A few weeks ago Lakers star and 2012 Olympian Kobe Bryant made waves when he boldly suggested the current Olympic Men's Basketball team could defeat the original 1992 "Dream Team," a team which consisted of no less than 11 players now in the NBA Hall of Fame. The 1992 team easily won the gold medal in Barcelona in what was the first year that NBA players were allowed to play in the Olympics.
The almost 34-year-old Bryant, who completed his 16th NBA season earlier this year, didn't appear to see the irony of his argument that the 1992 team had older players who would have trouble with the 2012 team's athleticism. The only player older than Kobe on the 1992 team was 3-time MVP winner Larry Bird, who in 1992 was 35 years old after the completion of his 13th NBA season.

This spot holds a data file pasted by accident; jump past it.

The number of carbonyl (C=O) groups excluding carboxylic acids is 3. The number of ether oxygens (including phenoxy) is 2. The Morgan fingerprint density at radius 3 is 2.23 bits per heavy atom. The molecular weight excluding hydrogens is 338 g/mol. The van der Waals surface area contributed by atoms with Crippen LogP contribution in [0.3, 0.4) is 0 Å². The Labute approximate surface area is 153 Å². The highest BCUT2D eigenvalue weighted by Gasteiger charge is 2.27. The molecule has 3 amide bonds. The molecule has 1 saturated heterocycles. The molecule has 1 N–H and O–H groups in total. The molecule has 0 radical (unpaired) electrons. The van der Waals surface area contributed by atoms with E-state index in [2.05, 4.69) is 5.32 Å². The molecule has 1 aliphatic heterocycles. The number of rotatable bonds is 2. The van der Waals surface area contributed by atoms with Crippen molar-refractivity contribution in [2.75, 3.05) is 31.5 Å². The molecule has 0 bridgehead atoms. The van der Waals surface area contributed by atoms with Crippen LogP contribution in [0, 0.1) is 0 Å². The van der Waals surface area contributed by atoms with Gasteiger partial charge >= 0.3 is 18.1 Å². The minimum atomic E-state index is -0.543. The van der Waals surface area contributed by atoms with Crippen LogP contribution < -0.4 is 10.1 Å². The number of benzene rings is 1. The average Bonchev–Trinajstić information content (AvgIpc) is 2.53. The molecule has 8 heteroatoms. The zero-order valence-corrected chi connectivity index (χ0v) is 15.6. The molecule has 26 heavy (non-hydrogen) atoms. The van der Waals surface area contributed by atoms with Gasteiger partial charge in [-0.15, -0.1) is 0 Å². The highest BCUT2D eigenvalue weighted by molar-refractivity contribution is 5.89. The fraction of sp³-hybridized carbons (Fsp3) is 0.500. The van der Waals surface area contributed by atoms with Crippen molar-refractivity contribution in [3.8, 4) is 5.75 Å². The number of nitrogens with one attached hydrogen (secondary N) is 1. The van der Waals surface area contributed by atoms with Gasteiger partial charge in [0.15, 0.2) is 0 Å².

The only other Dream Team player over 30 years old was Magic Johnson, who was 32. Contrary to the revisionist history of some, in 1992 Magic Johnson was still an elite player. Although ignorance about HIV caused Johnson to miss the 1991-1992 NBA regular season, he had been awarded the NBA MVP award as recently as 1990, his third such award. The one NBA game Johnson did play in 1992? The NBA All Star game - when Magic won the MVP.
In more recent days, Bryant's comments were supported by his Olympic teammate, LeBron James. James' comments suggest he was so impressed by his team's recent 100-78 warm up game victory over Spain (without all-star center Marc Gasol) that he forgot about the unimpressive 6-point victory over Argentina earlier this month. I don't recall the Dream Team ever seeming so vulnerable.
Kobe's original statement led to predictable cries of outrage and outright ridicule, most notably from Michael Jordan and Charles Barkley, both members of the 1992 team. What was not predictable, and even downright shocking, was that many journalists and fans did not join in Jordan's dismissive attitude.